• One person outside Scrum context

The former project manager acting as adaptor, without taking any Scrum role, is another option. However, for any capable project manager, he/she would either try to have the same influence as early, which creates conflict and dysfunction, or step away from this soon after he/she realizes that adaptor role does not add much real value. It could also be that other body being adaptor. This will not be a rewarding role anyway, unless people seek the title of "project manager". It ends with a waste of human resource. Program manager is a good choice. It is actually closer to no adaptor that i'm going to describe as following.


How about no adaptor?


No adaptor means to expose Scrum roles for the rest of the organization. Here are a few steps I suggest to do.

  1. list all parties, with which project manager has interface
  2. list tasks each party is concerned
  3. bind Scrum role and the tasks to create new interface
  4. discuss and agree with each party about new interface

The last step is most critical, since it creates both understanding and action. There will be change for the counterparts, in terms of the number of interfaces, the content, etc. If they are not familiar with Scrum, a brief introduction should be included into the discussion. Though it takes more time to define, agree and get started, this has a few advantages. It doesn't introduce overhead. It creates solid understanding for new roles and prepares better for the further change. It's closer to our ultimate goal of transforming the whole organization. Scrum Master should lead the efforts to define and agree on the interface change with all relevant parties, since it fits the change agent role well.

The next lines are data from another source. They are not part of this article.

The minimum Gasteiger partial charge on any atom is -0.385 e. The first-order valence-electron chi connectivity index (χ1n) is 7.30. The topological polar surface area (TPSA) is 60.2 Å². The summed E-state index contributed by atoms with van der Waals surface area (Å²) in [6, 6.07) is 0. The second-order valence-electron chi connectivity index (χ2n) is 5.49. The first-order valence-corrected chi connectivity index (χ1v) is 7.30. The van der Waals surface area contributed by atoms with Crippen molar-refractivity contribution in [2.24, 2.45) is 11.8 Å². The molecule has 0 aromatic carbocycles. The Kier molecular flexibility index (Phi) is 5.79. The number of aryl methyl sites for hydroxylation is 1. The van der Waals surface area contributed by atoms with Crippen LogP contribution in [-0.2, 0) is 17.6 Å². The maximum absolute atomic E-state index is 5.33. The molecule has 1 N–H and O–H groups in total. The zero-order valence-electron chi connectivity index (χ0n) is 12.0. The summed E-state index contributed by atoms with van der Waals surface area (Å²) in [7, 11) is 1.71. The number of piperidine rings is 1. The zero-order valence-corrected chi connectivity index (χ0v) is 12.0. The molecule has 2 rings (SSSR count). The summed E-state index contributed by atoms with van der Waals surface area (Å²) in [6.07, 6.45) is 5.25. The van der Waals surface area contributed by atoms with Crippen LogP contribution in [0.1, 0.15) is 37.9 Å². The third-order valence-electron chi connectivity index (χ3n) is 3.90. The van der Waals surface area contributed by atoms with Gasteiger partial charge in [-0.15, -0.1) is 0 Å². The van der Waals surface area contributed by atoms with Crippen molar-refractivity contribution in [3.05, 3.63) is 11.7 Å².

This is actually my preference. Try no adaptor, before considering to introduce adaptor.


Adaptor towards which part of the organization?


So far, we have explored about using (or not using) adaptor to make Scrum team compatible within traditional organization. In fact, another chance of using adaptor is to make traditional team structure compatible within Scrum organization. In our vision, big product development organization will be organized into requirement areas, each of which has Area Product Owner being responsible, meanwhile, Area Product Owner is the member of the whole product PO team [2]. Since organizational transformation does not happen overnight, chances are, some part of the organization runs in Scrum mode, while the other part remains in traditional mode. In this case, an adaptor in the name of Area Product Owner is useful technique to keep the whole organization operating in Scrum mode. In fact, the adaptor goes beyond the person and includes sprint and backlog interfaces. Later, we gradually refactor to our vision.


Reference:


  1. Richard Hackman, Leading teams: setting the stage for great performance
  2. Craig Larman, Bas Vodde, Scaling lean & agile development: thinking and organizational tools for large-scale Scrum